An impassioned reader's guide to books new and old

Sunday, 3 July 2011

Interim book post

Books from our former house, stored when we moved from there in 1977 at our magazine publishing premises, and then hastily moved into unconverted part of the house in 1999 when we 'retired'. No electricity, no heating and the walls are still as they were when we bought the place in 1969. It's our next project.

At last, a sound night's sleep and I wake to a perfect dawn, eager to be at my desk, writing. This year, since the week before and after midsummer, the weather has been so meteorologically perfect that the last streak of sunset can be seen in the northern sky, and only a few hours later, the sun rises in the north-east; the garden and village green is again bathed in early sunlight, and I cannot sleep. So I read.

Some of my favourite books, to which I often refer when working on commissions. They sit on the top two shelves of a bookcase my husband made for me especially to house my daily clutter (the shelves are not wonky, it's just the angle at which I took the photo).

Recent midsummers have been dull and grey, and I have felt cheated of this northern miracle, missing the early dawns, the first blackbird singing. Today (1st July) is one of those joyous days when you feel that any book you take into your hands, new or old - caressing the cover, the spine, the texture of each page, the smell of printing ink or the mustiness of the attic - will bring delight, no matter how obtuse the subject or the writing. (Although written early on Friday morning, photos were not taken until Sunday 3rd.) 

Yet more working notebooks, within reach of my writing desk.

In the depths of winter, with the cold here in the high Cotswolds seeping into my very being, I am more selective. Wrapped in a shawl (or duvet!), I'll happily re-read old favourites: 'The Snowblind Moon' (a winter book set in America's mid-west), or 'The Enchantress' which gravitates from 18th Century Geneva to the ancient Siamese kingdom of Ayutthaya. But if my feet and fingers are numb with the cold, I'll creep into bed early with 'Tess of the Durbervilles', grateful that I do not have to endure turnip-picking in stony, frozen ground.

Just a few of the gardening titles awaiting review on the cabinet in  my office; travel titles are oiled on the hall table and sit on the stairs, whilst art books are everywhere.

I had promised a selection of new books for this second post of my new blog. Awaiting attention and inclusion are piles of gardening books, many travel guides, a stack of mixed-media titles: the covers are photographed, I'm in touch with one or two authors, and gradually sifting through my publisher contacts. I'm assembling a list of outstanding independent bookstores (new and second-hand), adding them to the blog sidebars. A slow process - and a chicken-and-egg situation: until I can offer publishers a worthwhile following - and show it on screen, they will be less-inclined to offer support, and until I can offer followers something more concrete than reminiscences, they will not be attracted to this site! So please help me to spread the word.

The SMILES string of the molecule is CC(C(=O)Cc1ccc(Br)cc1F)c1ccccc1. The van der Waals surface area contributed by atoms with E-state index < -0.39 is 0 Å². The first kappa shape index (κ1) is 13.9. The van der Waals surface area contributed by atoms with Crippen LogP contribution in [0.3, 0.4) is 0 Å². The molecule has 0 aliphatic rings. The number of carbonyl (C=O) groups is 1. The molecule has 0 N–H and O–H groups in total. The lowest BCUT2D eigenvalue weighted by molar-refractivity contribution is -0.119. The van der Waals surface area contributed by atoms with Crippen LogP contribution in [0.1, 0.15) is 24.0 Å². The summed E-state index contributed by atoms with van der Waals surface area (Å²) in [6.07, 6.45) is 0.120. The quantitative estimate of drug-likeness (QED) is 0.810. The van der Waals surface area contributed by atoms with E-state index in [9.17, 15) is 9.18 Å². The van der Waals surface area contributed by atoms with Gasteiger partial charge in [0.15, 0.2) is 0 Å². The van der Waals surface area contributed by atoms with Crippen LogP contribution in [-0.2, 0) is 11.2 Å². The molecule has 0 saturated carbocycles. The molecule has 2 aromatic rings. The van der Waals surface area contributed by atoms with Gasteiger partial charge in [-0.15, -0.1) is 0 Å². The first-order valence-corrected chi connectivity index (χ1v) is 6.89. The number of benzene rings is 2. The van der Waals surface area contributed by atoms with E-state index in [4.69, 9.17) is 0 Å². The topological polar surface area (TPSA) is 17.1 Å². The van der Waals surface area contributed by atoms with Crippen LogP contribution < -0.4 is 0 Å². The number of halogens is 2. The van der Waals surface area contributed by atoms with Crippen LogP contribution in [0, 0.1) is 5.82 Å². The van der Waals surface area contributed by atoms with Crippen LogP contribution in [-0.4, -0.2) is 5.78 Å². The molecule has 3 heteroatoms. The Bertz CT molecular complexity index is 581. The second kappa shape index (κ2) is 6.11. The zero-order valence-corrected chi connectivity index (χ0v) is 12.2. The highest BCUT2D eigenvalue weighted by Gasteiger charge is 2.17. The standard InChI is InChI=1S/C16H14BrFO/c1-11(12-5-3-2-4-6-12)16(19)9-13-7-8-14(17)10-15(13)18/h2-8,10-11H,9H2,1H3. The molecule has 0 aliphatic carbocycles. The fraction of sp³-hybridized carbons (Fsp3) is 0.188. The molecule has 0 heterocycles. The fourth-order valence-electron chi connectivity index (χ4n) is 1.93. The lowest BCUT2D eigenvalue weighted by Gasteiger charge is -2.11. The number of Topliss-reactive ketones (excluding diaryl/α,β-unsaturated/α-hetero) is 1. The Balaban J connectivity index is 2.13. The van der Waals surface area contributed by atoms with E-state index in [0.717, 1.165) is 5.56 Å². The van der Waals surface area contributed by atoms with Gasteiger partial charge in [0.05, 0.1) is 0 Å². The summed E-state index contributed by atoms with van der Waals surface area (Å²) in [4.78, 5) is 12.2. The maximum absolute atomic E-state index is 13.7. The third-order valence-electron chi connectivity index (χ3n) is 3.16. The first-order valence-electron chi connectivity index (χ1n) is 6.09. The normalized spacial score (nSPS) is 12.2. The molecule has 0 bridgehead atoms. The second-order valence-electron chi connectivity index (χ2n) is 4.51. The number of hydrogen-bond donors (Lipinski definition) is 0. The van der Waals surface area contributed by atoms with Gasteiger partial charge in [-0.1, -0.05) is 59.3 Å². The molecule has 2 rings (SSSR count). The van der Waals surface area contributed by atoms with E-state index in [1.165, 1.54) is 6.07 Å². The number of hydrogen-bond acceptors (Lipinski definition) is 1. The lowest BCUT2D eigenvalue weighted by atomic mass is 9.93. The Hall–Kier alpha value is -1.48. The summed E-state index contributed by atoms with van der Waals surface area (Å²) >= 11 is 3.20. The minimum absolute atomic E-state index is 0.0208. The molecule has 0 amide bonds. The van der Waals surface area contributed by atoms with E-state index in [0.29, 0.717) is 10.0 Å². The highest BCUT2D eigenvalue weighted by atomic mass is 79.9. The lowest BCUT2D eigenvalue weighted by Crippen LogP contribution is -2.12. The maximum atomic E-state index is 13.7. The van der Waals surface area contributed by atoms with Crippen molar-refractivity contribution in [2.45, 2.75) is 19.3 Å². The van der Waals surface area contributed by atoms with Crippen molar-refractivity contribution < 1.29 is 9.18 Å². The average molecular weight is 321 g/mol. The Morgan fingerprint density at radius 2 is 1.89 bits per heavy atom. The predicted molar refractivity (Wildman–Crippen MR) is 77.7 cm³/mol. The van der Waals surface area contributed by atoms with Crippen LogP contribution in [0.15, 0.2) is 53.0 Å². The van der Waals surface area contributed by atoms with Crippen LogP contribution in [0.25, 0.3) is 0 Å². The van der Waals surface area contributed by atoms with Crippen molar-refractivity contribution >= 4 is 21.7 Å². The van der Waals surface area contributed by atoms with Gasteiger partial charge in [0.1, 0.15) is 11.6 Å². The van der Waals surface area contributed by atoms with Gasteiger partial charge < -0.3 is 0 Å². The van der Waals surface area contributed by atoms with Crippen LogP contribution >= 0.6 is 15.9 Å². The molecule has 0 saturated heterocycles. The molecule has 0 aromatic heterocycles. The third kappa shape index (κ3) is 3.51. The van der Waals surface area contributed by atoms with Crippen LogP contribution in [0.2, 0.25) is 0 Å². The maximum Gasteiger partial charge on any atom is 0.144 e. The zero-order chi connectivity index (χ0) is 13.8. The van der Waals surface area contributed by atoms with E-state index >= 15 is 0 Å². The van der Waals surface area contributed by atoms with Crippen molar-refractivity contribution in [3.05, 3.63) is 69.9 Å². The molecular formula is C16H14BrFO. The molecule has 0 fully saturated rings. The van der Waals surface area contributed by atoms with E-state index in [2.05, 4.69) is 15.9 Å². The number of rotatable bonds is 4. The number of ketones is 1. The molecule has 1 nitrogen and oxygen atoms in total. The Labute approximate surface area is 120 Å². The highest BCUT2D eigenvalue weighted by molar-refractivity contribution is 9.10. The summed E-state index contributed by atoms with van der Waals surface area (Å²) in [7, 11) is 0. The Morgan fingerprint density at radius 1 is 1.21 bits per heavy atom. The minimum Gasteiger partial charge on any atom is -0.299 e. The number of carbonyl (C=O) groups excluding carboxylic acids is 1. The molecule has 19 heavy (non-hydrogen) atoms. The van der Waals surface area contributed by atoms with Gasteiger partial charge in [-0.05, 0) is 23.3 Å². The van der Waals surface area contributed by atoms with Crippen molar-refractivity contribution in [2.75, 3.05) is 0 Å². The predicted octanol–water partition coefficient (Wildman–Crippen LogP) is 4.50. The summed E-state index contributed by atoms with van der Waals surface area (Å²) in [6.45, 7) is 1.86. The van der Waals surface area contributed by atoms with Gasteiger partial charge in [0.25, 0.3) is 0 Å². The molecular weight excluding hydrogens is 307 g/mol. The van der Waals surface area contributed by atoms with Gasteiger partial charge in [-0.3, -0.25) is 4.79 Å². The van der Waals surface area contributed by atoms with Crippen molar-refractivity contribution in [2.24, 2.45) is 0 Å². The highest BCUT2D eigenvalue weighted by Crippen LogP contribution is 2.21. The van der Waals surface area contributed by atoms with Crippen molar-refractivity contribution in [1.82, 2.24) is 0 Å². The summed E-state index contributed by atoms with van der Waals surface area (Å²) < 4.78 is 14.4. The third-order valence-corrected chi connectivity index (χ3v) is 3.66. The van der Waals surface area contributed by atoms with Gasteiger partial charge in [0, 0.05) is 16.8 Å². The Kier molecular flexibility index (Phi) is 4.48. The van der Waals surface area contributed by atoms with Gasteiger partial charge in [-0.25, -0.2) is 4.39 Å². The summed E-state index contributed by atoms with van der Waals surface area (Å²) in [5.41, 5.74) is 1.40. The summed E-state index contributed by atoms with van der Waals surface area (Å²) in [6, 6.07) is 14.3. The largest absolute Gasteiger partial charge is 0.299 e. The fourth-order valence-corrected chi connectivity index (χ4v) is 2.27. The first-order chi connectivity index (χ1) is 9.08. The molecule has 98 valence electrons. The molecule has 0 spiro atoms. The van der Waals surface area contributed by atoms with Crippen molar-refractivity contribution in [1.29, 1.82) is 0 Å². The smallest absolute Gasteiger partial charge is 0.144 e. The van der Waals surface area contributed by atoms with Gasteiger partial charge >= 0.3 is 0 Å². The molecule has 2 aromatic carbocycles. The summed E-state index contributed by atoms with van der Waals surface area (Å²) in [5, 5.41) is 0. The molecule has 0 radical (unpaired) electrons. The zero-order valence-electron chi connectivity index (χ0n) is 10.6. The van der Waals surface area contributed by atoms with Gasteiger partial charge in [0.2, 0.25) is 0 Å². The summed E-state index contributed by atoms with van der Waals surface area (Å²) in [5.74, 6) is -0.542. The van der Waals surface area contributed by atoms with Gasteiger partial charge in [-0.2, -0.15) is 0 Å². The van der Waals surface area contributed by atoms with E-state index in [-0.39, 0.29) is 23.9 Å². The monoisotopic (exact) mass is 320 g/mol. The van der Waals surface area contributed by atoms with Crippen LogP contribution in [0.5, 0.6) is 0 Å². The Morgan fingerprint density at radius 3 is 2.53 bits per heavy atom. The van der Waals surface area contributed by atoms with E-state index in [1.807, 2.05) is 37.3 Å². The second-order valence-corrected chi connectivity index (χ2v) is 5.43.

Read the story of this find on my 'Wild Somerset Child' blog, here; I still haven't dared to cut it up, it sits alongside my writing desk for when I need a particular quote, or so I can just touch it, even though it is falling apart.

Indeed, thankyou to everyone who has commented on this new venture, and to recent 'followers'. I do so appreciate your encouragement, advice and suggestions. I'll leave you with some non-obligatory homework: 'Does the weather or time of year affect what you read?' Discuss.

Books mentioned: (links take you to Amazon and listings for new or second hand-editions and are correct as of 3rd July, 2011) 
'The Snowblind Moon' by John Byrne Cooke (1984), Futura Publications, div of Macdonald & Co (Publishers) Ltd, ISBN 7088-2915-5; 
'The Enchantress',  Han Suyin (1985),  Bantam Books, ISBN 0-553-17192-5; 
'Tess of the D'Urbervilles'  by Thomas Hardy (1891), Penguin Books.

1 comment:

  1. Ah, the reaching for a book when I cannot sleep - a comforting feeling. I like the sound of the western novel. When young and exceedingly bored in the late 60s and early 70s, sitting in my barrack room in Germany, I read through the entire series of JT Edson westerns. Imagine my surprise to find he came from a mining village in England. Look him up and read his biography on Wikipedia. It is an inspiring account of how he came to write so many books. He started to write as a bored young soldier in Germany - now that's what I should have done!

    I look forward to many more posts, Ann and hearing your suggestions for more 'good reads'. Thank you.